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New York minute: Quick Q&A with Home Plate’s Seth Grossman before he leaves Beijing

I met Seth Grossman over three years ago when he approached me in 1F and said I should check out a soon-to-open place called Home Plate. He gave me the same pitch the next time I saw him. And the next. And because of his persistence, I visited Home Plate when it first opened and soon became a regular. I mention this because bars and restaurants become favorites due not only to the food and drink but also the people who run them, and particularly those who do so with passion, and Grossman ranks among the best.

Unfortunately, he’ll leave our fair city in a month, so I sat down with him at lunch today and asked a few questions. I hope to do a longer interview soon.

What is Seth short for? Sethicus? Sethadone? Sethleman?

It’s a biblical name, the third son of Adam and Eve. My parents chose it because it isn’t something you could shorten, like James becomes Jim or Jimmy. My middle name is Adam, so my initials are SAG. That doesn’t help.

Okay, now that we’ve cleared that up, why are you leaving Beijing?

It’s just time. My parents are getting older and I want to spend time with them. Also, a magazine just printed something like “ten reasons why Beijing is better than your hometown” and I didn’t agree with any of them when it came to [my hometown] New York.

Where do you go now in Beijing for a taste of New York?

That’s one of the reasons I’m ready to go home. Anything here that is considered New York here isn’t that good. I see pizza described as “New York-style” but it really isn’t. Actually, my favorite pizza is Pie Squared, but it’s more Detroit-style.

What about Tavalin Bagels? Isn’t it New York-style?

Tavalin is pretty great, even though by the time I get over there they are always out of ‘everything“. [By that he means the "everything" bagel. I agree. They're always out of everything. Why don't they just make more?]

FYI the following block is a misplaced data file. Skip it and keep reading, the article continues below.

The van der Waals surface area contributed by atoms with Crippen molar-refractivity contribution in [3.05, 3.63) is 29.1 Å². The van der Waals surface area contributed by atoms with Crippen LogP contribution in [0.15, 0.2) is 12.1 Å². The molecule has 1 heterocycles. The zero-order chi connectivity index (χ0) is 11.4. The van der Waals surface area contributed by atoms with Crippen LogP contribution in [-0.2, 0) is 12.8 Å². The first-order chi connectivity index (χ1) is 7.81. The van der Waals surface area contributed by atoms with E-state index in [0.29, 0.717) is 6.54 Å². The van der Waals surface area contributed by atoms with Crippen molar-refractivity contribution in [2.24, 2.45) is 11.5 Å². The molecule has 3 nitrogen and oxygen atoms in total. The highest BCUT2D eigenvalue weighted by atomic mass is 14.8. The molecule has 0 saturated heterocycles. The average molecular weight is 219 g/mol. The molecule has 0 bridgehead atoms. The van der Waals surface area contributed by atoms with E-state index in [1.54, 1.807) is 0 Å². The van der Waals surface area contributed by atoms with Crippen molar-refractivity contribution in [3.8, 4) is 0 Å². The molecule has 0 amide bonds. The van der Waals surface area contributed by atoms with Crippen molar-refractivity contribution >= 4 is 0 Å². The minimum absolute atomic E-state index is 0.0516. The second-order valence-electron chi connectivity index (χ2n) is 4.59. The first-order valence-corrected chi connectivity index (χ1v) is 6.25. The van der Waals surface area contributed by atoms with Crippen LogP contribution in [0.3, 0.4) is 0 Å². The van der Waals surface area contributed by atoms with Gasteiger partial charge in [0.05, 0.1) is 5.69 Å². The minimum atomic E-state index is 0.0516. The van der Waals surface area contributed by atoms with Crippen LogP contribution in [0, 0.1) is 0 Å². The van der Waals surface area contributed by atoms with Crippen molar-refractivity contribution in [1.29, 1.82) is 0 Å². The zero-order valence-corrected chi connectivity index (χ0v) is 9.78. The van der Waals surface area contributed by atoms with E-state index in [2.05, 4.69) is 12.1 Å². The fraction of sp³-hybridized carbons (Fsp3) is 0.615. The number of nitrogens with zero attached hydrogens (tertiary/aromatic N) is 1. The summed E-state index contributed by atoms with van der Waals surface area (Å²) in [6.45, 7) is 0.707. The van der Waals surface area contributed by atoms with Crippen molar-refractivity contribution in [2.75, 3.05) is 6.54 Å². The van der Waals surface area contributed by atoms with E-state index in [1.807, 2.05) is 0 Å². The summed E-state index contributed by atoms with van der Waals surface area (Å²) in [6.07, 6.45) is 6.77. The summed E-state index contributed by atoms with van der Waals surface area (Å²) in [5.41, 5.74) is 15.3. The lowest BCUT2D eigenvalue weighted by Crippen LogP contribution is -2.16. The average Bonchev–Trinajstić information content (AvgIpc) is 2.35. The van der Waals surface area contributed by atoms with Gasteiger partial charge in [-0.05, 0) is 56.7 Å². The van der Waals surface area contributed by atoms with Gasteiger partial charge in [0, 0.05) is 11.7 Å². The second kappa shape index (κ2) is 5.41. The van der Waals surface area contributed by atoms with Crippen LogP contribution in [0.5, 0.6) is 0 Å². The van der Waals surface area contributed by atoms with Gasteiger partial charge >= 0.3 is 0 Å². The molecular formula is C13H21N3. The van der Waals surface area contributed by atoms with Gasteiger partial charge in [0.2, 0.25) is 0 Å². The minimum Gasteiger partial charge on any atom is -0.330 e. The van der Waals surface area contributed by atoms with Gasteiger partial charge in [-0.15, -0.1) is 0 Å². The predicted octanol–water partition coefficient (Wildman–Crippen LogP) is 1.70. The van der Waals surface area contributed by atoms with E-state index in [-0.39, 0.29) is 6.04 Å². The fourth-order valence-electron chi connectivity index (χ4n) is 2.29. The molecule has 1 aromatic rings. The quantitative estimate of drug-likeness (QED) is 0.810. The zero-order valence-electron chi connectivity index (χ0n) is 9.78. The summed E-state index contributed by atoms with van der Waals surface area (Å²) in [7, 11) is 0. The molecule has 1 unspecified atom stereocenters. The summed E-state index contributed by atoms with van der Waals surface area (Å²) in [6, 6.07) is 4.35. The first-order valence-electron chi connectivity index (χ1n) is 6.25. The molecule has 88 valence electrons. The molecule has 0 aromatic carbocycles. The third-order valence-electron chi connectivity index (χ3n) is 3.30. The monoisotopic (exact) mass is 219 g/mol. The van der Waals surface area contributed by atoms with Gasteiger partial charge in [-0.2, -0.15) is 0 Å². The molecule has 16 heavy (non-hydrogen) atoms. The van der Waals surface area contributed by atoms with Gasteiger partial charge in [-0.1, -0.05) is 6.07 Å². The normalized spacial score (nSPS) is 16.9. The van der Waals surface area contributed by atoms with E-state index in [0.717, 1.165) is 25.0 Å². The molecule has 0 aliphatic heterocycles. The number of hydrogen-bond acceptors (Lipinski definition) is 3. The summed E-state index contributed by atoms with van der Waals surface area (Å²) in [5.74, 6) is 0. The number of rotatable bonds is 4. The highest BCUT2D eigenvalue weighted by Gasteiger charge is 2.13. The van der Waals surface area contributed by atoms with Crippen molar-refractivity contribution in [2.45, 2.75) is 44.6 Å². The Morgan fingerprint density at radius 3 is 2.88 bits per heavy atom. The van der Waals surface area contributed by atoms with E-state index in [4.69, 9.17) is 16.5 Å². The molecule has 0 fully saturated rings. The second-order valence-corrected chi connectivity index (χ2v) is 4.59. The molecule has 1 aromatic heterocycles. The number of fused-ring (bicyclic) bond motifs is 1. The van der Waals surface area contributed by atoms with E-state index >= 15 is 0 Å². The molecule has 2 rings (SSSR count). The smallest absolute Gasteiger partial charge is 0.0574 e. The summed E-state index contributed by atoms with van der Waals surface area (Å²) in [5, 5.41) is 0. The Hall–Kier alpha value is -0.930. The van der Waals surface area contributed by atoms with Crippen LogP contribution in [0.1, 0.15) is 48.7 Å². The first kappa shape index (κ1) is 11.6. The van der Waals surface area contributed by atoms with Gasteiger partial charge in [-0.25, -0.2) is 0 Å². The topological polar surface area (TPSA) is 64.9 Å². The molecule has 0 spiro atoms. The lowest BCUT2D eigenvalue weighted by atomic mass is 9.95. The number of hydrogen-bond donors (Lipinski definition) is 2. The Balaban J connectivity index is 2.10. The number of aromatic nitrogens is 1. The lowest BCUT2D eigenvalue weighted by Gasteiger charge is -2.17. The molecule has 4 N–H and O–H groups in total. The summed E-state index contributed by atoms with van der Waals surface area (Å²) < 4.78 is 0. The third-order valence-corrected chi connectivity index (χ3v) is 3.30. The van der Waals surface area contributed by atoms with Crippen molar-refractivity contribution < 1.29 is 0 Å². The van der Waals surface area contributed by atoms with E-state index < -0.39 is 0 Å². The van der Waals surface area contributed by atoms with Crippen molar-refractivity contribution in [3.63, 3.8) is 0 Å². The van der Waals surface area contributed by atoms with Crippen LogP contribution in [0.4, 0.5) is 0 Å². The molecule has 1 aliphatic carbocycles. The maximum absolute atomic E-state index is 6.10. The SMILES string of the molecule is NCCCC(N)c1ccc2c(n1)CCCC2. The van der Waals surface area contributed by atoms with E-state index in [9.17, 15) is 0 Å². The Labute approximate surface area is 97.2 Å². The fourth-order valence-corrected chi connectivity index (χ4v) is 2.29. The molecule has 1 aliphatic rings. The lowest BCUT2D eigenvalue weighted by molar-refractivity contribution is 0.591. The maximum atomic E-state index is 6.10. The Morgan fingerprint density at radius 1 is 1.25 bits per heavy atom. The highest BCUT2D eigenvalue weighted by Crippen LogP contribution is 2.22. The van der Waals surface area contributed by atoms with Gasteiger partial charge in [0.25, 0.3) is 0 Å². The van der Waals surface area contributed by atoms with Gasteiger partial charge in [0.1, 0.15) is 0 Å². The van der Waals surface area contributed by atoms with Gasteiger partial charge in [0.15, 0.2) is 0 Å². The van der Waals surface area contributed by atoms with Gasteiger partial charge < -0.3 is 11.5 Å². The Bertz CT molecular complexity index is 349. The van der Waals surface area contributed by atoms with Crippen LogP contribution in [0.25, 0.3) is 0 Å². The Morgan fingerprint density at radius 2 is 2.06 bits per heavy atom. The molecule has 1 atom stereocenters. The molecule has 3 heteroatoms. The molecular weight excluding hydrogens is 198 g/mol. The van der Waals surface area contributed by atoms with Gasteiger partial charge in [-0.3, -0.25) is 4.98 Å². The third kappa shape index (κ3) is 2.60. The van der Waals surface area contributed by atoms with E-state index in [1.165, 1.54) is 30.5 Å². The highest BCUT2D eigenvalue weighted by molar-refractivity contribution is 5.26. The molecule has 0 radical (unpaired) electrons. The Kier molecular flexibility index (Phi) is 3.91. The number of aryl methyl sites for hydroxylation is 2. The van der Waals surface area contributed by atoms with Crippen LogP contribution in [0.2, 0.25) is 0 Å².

Remember when you dressed up for Halloween as Paul Stanley from KISS, and I showed up at Home Plate and you asked “What do you think of my costume”, and I said “What costume?” and you looked really sad?

Yes. [Long awkward silence]

Before Home Plate, you worked with a lot of famous people. What was your job?

I worked as a producer on a TV talk show hosted by Yang Lan. I got to work with people like Hillary Clinton and Kobe Bryant and Bill Gates and Will Smith.

The craziest thing ever was with Henry Kissinger. People always asked for the questions ahead of time and we had these recently graduated students who had no idea what they were doing. If Hillary Clinton was going to be on the show, they’d come up with a list of questions like “Do you like Chinese food?” and “Can you use chopsticks?” I’d rewrite the questions and the host was very professional about dealing with it.

For Kissinger, the host had to interview Jimmy Carter the same day, so I had to go and ask Kissinger questions. I was in a room with some big media, like The Guardian and New York Times, and I’m looking at a list of questions like “Do you know how to use chopsticks”. So I just made up questions on the fly.

You know how LeBron Jamestook his talents to South Beach“? Are you NBA equivalent of the Beijing food and beverage scene, are you taking your talents to New York?

I’m just looking forward to getting a slice of pizza. [He refused to give any other answer despite me asking this question THREE times! So modest.]

What Home Plate menu item will you miss the most?

The brisket nachos. That’s my go-to thing.

You have a month to catch up with Seth Grossman and say goodbye. If his final days are anything like his past few years, you’ll most likely find him at Home Plate pretty much around the clock.

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